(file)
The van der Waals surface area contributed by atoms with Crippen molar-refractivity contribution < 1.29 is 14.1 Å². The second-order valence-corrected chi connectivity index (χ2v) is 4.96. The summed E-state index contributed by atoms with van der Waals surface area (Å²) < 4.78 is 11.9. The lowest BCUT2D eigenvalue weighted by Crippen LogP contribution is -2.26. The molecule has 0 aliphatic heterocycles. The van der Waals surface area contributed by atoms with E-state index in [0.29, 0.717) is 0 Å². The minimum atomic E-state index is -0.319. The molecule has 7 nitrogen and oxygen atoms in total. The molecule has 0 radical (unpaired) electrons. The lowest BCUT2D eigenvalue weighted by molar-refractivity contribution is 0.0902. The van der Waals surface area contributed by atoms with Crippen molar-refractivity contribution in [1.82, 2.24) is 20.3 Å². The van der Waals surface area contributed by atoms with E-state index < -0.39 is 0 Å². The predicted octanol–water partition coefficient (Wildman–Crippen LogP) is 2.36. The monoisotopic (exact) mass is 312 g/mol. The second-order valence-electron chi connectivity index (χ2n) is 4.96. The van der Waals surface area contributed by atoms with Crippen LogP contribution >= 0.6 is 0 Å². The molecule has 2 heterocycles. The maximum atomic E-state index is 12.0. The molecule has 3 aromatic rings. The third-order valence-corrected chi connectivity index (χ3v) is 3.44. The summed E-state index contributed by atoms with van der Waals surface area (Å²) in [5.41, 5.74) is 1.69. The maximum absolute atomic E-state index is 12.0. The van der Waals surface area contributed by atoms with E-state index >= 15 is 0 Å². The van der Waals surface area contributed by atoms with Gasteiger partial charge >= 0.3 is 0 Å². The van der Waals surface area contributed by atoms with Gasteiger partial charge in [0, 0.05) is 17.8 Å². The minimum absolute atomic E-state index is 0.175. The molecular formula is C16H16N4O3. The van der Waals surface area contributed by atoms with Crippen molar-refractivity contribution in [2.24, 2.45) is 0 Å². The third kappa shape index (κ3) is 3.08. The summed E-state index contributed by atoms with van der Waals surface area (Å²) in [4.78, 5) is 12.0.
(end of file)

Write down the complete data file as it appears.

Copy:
The van der Waals surface area contributed by atoms with Crippen molar-refractivity contribution < 1.29 is 14.1 Å². The second-order valence-corrected chi connectivity index (χ2v) is 4.96. The summed E-state index contributed by atoms with van der Waals surface area (Å²) < 4.78 is 11.9. The lowest BCUT2D eigenvalue weighted by Crippen LogP contribution is -2.26. The molecule has 0 aliphatic heterocycles. The van der Waals surface area contributed by atoms with E-state index in [0.29, 0.717) is 0 Å². The minimum atomic E-state index is -0.319. The molecule has 7 nitrogen and oxygen atoms in total. The molecule has 0 radical (unpaired) electrons. The lowest BCUT2D eigenvalue weighted by molar-refractivity contribution is 0.0902. The van der Waals surface area contributed by atoms with Crippen molar-refractivity contribution in [1.82, 2.24) is 20.3 Å². The van der Waals surface area contributed by atoms with E-state index < -0.39 is 0 Å². The predicted octanol–water partition coefficient (Wildman–Crippen LogP) is 2.36. The monoisotopic (exact) mass is 312 g/mol. The second-order valence-electron chi connectivity index (χ2n) is 4.96. The van der Waals surface area contributed by atoms with Crippen LogP contribution >= 0.6 is 0 Å². The molecule has 2 heterocycles. The maximum atomic E-state index is 12.0. The molecule has 3 aromatic rings. The third-order valence-corrected chi connectivity index (χ3v) is 3.44. The summed E-state index contributed by atoms with van der Waals surface area (Å²) in [5.41, 5.74) is 1.69. The maximum absolute atomic E-state index is 12.0. The van der Waals surface area contributed by atoms with E-state index >= 15 is 0 Å². The van der Waals surface area contributed by atoms with Gasteiger partial charge >= 0.3 is 0 Å². The van der Waals surface area contributed by atoms with Gasteiger partial charge in [0, 0.05) is 17.8 Å². The minimum absolute atomic E-state index is 0.175. The molecular formula is C16H16N4O3. The van der Waals surface area contributed by atoms with Crippen molar-refractivity contribution in [2.24, 2.45) is 0 Å². The third kappa shape index (κ3) is 3.08. The summed E-state index contributed by atoms with van der Waals surface area (Å²) in [4.78, 5) is 12.0.